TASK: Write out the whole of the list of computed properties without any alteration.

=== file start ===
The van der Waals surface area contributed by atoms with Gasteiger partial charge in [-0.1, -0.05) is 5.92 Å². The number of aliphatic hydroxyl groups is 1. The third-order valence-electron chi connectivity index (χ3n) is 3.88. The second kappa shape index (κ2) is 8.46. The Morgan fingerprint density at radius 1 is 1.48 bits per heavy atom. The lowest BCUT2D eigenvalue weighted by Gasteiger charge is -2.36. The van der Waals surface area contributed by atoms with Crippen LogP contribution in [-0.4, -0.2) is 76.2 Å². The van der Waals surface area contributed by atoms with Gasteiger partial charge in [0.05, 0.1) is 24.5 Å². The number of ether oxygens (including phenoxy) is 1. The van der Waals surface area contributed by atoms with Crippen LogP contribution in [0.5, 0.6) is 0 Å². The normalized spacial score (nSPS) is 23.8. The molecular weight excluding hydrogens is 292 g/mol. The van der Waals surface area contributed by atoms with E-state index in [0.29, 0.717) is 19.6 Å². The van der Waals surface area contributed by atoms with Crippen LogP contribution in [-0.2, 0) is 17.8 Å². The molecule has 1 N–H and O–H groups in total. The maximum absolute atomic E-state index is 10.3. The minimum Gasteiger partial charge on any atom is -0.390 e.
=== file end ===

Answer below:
The van der Waals surface area contributed by atoms with Gasteiger partial charge in [-0.1, -0.05) is 5.92 Å². The number of aliphatic hydroxyl groups is 1. The third-order valence-electron chi connectivity index (χ3n) is 3.88. The second kappa shape index (κ2) is 8.46. The Morgan fingerprint density at radius 1 is 1.48 bits per heavy atom. The lowest BCUT2D eigenvalue weighted by Gasteiger charge is -2.36. The van der Waals surface area contributed by atoms with Crippen LogP contribution in [-0.4, -0.2) is 76.2 Å². The van der Waals surface area contributed by atoms with Gasteiger partial charge in [0.05, 0.1) is 24.5 Å². The number of ether oxygens (including phenoxy) is 1. The van der Waals surface area contributed by atoms with Crippen LogP contribution in [0.5, 0.6) is 0 Å². The normalized spacial score (nSPS) is 23.8. The molecular weight excluding hydrogens is 292 g/mol. The van der Waals surface area contributed by atoms with E-state index in [0.29, 0.717) is 19.6 Å². The van der Waals surface area contributed by atoms with Crippen LogP contribution in [-0.2, 0) is 17.8 Å². The molecule has 1 N–H and O–H groups in total. The maximum absolute atomic E-state index is 10.3. The minimum Gasteiger partial charge on any atom is -0.390 e.